The STI Screening and Education Project at the Douglas County Jail: Do juSTIce, provides health professions students in Omaha a truly unique opportunity to take the knowledge they’re learning in the classroom and implement it in the community in a valuable and meaningful way. With Omaha currently working through what the county health department has deemed an “STI epidemic,” these students are providing an important public health service in educating, screening, and treating a traditionally high-risk population for sexually transmitted infections.
This unique project serves as an exemplary illustration of the power of community engagement and public health.
In 2008, the Douglas County Department of Corrections reached out to UNMC to see what might be done about an escalating epidemic of sexually transmitted diseases in the community. After much research, thought, and conversation, a student-run program to address this issue began to take shape.
Since its inception, this opt-in program has provided education and screening to more than 3000 individuals as of Aug 2014. This rate of infection hovering around five percent is ten times higher than that seen in the general population of Omaha and evidences the value of the work being done by these students – but there is still more to be done.
In July 2011, jail administrators commissioned a project to be done that would screen every single inmate at in-take to get a better grasp of what the true prevalence of STDs may actually be in the jail. Twenty-four hours a day, for an entire week, students made themselves available to provide testing to every individual who walked into the jail. At the end of those seven days, 307 individuals had been tested, with Chlamydia infections being identified in 30 of them and Gonorrhea infections being identified in four. These numbers speak to a vast underutilization of the services that the students are providing through the opt-in program and serve as a great opportunity for program growth and development.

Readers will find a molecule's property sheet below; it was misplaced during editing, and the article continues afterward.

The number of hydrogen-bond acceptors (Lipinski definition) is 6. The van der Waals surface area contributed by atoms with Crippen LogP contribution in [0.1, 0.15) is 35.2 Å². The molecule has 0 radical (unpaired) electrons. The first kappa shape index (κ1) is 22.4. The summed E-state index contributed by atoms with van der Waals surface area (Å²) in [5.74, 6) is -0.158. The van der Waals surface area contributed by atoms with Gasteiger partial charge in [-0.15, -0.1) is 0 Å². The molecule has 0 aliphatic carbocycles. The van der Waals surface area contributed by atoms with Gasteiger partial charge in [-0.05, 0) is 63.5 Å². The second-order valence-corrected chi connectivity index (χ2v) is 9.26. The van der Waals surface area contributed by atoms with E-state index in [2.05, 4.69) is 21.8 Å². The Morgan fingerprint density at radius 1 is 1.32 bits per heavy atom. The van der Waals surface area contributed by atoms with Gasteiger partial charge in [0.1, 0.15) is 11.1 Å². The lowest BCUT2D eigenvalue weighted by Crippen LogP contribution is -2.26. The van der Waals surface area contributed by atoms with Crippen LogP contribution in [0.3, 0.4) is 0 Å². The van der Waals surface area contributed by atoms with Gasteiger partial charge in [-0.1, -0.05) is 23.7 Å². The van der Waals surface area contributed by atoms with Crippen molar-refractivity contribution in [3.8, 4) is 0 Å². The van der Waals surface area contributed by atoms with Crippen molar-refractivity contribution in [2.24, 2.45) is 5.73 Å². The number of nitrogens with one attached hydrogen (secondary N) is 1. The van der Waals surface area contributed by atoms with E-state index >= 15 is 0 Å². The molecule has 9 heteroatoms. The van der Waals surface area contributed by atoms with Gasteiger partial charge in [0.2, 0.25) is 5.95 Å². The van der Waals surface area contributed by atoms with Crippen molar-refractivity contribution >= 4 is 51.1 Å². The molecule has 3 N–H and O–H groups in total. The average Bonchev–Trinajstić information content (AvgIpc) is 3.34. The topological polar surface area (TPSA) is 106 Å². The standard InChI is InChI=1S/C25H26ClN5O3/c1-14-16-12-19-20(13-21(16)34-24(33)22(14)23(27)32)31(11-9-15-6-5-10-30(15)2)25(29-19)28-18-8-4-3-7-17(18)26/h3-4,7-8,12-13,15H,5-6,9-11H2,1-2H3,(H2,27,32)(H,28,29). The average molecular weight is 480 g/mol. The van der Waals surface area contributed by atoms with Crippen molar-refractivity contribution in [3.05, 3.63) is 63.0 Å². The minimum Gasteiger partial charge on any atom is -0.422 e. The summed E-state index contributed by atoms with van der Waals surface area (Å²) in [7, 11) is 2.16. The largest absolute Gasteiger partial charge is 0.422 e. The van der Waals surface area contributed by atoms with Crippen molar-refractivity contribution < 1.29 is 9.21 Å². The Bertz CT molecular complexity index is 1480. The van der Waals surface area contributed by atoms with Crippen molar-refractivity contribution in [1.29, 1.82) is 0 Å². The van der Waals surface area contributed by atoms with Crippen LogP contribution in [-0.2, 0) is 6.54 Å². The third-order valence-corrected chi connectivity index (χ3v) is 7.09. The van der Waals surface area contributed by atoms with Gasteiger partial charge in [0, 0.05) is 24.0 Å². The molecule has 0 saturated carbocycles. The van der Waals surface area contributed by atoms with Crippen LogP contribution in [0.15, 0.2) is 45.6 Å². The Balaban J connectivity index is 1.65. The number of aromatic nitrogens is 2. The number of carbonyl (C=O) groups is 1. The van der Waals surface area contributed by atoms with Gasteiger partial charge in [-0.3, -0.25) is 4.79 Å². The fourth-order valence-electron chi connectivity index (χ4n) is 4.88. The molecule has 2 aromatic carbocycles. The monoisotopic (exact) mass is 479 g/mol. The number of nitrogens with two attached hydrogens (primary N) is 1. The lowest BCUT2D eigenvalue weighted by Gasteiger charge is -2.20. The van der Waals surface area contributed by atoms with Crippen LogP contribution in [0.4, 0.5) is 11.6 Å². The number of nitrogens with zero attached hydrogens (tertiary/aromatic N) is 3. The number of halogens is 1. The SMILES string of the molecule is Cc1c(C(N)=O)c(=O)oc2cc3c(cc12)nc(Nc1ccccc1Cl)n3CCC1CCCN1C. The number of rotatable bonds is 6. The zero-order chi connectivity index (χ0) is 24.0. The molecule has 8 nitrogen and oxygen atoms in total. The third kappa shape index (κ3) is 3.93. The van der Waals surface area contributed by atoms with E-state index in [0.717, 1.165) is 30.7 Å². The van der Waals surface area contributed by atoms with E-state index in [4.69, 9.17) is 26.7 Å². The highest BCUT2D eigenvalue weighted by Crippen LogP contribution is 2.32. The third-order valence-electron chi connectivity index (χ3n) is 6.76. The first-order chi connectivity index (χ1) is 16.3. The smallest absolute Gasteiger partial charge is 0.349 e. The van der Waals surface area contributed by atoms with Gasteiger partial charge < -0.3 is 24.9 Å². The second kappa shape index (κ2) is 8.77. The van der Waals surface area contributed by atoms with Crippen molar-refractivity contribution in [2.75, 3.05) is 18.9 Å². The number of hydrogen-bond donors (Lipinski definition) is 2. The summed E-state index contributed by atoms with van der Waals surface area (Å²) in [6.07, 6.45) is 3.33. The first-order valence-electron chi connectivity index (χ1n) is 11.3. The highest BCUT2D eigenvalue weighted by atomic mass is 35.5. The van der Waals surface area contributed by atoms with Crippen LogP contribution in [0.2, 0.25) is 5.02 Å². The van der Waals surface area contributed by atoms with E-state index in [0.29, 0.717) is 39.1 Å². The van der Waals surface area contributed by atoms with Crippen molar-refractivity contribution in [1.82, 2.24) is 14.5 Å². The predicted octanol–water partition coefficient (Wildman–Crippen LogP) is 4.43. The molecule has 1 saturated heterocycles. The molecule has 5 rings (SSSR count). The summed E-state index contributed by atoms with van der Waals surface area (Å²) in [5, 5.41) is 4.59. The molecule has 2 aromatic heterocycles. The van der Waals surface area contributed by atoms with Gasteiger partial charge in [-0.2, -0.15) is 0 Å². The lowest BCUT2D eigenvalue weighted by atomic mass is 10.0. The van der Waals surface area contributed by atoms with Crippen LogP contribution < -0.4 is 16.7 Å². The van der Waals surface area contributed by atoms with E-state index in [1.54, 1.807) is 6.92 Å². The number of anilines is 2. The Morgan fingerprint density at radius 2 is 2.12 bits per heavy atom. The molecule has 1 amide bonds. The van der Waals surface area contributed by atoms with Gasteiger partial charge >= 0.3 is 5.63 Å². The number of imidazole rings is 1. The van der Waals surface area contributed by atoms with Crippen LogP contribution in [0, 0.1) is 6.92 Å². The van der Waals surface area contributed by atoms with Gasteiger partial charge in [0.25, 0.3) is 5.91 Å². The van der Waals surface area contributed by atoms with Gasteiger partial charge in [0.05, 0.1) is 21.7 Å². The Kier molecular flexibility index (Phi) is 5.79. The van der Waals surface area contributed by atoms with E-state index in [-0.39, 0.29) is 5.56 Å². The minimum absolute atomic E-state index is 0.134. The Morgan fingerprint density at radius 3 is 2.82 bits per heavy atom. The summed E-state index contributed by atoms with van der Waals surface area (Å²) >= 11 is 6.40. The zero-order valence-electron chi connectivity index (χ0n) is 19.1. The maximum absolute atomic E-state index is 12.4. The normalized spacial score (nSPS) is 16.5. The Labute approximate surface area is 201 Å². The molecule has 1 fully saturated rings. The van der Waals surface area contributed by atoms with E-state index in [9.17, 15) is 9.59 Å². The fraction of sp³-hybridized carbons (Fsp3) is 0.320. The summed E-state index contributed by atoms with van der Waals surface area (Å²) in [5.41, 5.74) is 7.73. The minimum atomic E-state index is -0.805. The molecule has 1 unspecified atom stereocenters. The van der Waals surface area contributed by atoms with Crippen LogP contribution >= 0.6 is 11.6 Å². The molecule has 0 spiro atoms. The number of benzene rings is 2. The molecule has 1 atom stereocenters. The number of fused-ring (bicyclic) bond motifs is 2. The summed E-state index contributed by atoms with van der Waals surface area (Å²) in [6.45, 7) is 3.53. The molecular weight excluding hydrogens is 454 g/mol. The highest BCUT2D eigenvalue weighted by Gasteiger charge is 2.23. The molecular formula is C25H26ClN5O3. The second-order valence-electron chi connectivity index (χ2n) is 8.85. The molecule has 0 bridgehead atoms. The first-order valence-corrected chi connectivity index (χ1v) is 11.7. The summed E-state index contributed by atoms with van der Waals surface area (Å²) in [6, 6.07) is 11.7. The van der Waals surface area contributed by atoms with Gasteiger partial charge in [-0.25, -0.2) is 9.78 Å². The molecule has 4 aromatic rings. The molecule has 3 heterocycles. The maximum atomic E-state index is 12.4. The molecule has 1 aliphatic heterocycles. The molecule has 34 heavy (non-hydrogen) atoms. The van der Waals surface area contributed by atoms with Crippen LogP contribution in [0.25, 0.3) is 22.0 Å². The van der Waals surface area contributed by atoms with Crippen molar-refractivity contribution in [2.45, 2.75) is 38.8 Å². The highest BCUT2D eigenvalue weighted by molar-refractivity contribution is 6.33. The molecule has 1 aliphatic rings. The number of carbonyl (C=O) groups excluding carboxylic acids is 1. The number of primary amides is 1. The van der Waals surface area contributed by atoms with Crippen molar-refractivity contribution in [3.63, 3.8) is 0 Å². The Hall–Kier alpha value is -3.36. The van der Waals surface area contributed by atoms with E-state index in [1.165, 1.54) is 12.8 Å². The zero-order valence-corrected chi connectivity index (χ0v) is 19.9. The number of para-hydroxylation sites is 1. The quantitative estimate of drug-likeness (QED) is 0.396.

The HIV Screening Pilot Project at the Douglas County Department of Corrections began on February 11, 2013 and ended on March 27, 2013 when the target goal of 300 screenings was reached. Students from UNMC’s College of Medicine, Public Health, and Nursing along with students from Creighton University School of Medicine received a condensed 2-hour training to become a certified HIV counselor with skills to perform rapid HIV testing and to counsel patients on positive and negative results. Students then provided free opt-in HIV screenings and counseling to inmates being released from the Douglas County Department of Corrections. There was one reactive result out of the 300 screenings that were done. The HIV pilot project was part of an effort to support change in policy to incorporate STI and HIV screening at the local jail.
Douglas County Youth Corrections:
In January 2013, the Do juSTIce program was awarded a grant from the MTV Staying Alive Foundation to expand STI and HIV education into the Douglas County Youth Correction Center (DCYC). Students from UNMC’s College of Public Health, Medicine, and Nursing along with students from Creighton University School of Medicine, interact with youth offenders to discuss sexual health, STIs, and related issues. The project was implemented in April 2013 and will continue throughout the year. Do juSTIce is one of only 2 USA programs to be funded by the MTV SAF who funds multiple programs in Asia and Africa. To learn more go to: http://stayingalivefoundation.org/projects/project-map/